An estimated 50-70 million Americans are affected by sleep disorders, 95% of whom remain undiagnosed. Sleep disorders may significantly impact job performance, relationships, mood, sex drive and health.
- Nearly one-third of traffic fatalities that occur at high-speed on long stretches of highway are caused by drivers falling asleep.
- Children with sleep apnea can have symptoms that resemble attention deficit disorder and/or depression, and lead to poor school performance and behavior problems.
- Adolescents with sleep disorders can have trouble performing in school.
Symptoms of Sleep Disorders
Answer these questions for you or your child to determine if you or they may have a sleep problem:
- Do you have difficulty sleeping through the night?
- Are you sleepy during the day?
- Do you snore?
- Have you been told that there are short periods when you stop breathing at night?
- Do you wake up with a headache?
- Do you have unrefreshing sleep?
- Are you a restless sleeper?
- Do you walk in your sleep?
- Do you act out your dreams?
- Do you ever feel like you can’t move, either when going to sleep or when waking up?
- Do you experience sudden episodes of weakness in any part of your body during emotional moments?
- When going to sleep, do you get an irritable or creepy feeling in your legs that improves when you move?
Even a single “yes” answer in this list of questions could mean that you have a sleep disorder.
Marie Radcliff was being treated for a very persistent cough when her doctor noticed she kept dozing off in the waiting room. After asking her to complete a sleep survey and follow-up sleep study, Marie was diagnosed with sleep apnea. Watch Marie’s story to learn how effective treatment has improved her quality of life.
Types of Sleep Disorders
- Sleep Apnea—People with this disorder often snore loudly and are tired during the day. Up to 24% of adults and up to 4% of children suffer from sleep apnea. This condition can increase risk for heart attack, irregular heartbeat and stroke. An overnight sleep study confirms the diagnosis.
Treatment may include wearing a small pressurized nasal mask, surgery, wearing a device that prevents you from laying on your back, weight loss and/or an oral appliance that pushes your jaw forward and makes more room in the back of your throat.
- Insomnia—Approximately 30% of people have some degree of insomnia defined as difficulty either falling or staying asleep. This can cause daytime fatigue and irritability. Most patients can be successfully treated without medication.
- Restless Leg Syndrome—Described as an “irritable” sensation in the legs, or less commonly in the arms, this disorder may make sleeping difficult. Medication as well as behavior modification are very effective for treating Restless Leg Syndrome.
- Narcolepsy—Most commonly, people with narcolepsy have excessive daytime sleepiness, but the disorder is also characterized by sudden weakness in the body, hallucination and/or having a sensation of being unable to move while half asleep. Narcolepsy can be inherited. Though it is often misdiagnosed, narcolepsy is easily treated with medication.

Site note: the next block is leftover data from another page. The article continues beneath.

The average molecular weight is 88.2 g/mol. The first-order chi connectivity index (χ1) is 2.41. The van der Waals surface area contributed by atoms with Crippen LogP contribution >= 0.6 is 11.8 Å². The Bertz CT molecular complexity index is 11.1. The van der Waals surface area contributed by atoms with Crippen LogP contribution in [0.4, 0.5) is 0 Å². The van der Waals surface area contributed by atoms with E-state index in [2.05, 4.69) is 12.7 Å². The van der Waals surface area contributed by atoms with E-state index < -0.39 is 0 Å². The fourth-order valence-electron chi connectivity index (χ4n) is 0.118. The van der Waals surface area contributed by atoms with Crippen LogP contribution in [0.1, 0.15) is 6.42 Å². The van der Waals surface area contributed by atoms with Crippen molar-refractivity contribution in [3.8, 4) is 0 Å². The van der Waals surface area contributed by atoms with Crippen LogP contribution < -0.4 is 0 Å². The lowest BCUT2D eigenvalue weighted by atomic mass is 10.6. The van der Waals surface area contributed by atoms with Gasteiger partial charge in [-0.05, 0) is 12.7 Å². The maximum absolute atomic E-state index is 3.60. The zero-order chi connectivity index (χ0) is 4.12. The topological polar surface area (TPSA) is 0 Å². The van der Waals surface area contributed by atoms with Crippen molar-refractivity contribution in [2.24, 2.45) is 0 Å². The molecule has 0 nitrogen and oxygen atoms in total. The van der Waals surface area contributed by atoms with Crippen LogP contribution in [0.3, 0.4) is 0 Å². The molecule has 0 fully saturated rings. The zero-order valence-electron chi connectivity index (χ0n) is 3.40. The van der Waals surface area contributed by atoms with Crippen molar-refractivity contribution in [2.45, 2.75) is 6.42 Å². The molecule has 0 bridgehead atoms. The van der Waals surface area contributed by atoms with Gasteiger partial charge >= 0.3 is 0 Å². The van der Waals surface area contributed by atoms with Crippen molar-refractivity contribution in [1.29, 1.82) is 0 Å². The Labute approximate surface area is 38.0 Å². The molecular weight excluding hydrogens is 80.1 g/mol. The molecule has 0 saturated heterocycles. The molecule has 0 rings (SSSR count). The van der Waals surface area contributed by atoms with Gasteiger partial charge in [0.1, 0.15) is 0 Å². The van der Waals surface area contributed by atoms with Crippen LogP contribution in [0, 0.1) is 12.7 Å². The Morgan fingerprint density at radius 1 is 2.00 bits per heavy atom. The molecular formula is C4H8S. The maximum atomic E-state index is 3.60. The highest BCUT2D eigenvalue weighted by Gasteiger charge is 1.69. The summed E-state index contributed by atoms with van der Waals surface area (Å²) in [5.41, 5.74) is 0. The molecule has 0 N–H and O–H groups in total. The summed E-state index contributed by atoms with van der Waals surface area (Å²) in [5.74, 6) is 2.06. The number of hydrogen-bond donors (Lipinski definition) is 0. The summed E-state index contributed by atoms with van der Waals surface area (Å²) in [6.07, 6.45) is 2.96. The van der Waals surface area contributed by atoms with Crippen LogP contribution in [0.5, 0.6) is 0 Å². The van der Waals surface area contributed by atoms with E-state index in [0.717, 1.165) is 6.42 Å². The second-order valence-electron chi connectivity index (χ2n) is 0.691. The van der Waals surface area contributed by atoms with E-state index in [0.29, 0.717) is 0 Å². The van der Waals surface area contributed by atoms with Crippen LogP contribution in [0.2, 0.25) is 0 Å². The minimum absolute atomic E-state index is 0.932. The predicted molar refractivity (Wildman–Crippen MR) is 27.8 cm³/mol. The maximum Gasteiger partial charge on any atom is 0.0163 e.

- REM Behavior Disorder—People may act out their dreams while sleeping and could injure themselves or their bed partner, for instance by swinging their arms as if fighting someone. Low doses of medication are very effective at correcting this disorder.
Types of Sleep Disorders in Children
- Sleep Onset Association Disorder—An infant’s inability to fall asleep alone. Parents often respond by rocking the child, giving a bottle or pacifier, or even putting the baby in the car in the middle of the night for a drive. Behavioral treatment usually solves the problem.
- Limit-setting Sleep Disorder—When children constantly refuse or stall going to bed. Classic examples are behavioral patterns such as repeatedly asking for another story or drink of water. Treatment typically involves behavior modification techniques.
- Phase Delay—Difficulty going to sleep and waking up, primarily in adolescents. Light therapy and melatonin can provide effective solutions.
Sleep Disorder Specialists
Depend on sleep specialists at the Connecticut Center for Sleep Medicine for accurate diagnosis and treatment for your sleep problems. One of the best ways to diagnose a suspected sleep disorder is with an overnight sleep study, also called a polysomnogram (PSG).
Your Sleep Study
We'll invite you to feel at home in our sleep center accredited by the American Academy of Sleep Medicine. Your room is attractively furnished to look like a hotel room with a queen-size bed, luxury reclining chair, cable television and a private bath with a shower. If you wish, you can bring a guest, which is especially important for pediatric patients.
- You will arrive at Stamford Hospital for your sleep study between 7:00 and 9:00 p.m. We will give you time to settle into your comfortable hotel-like room with a private bathroom and shower.
- Our sleep technology specialist will prepare you for the sleep study, applying adhesive electrodes to connect you to our monitoring equipment. This process is not uncomfortable.
- You will be free to watch television or read until you are ready to go to sleep. The study will be conducted throughout the night while you sleep, and you can leave for your normal routine in the morning.
Note: we are generally able to schedule sleep studies within two weeks. Most insurance companies and managed care plans cover the cost of evaluating, testing and treating sleep disorders.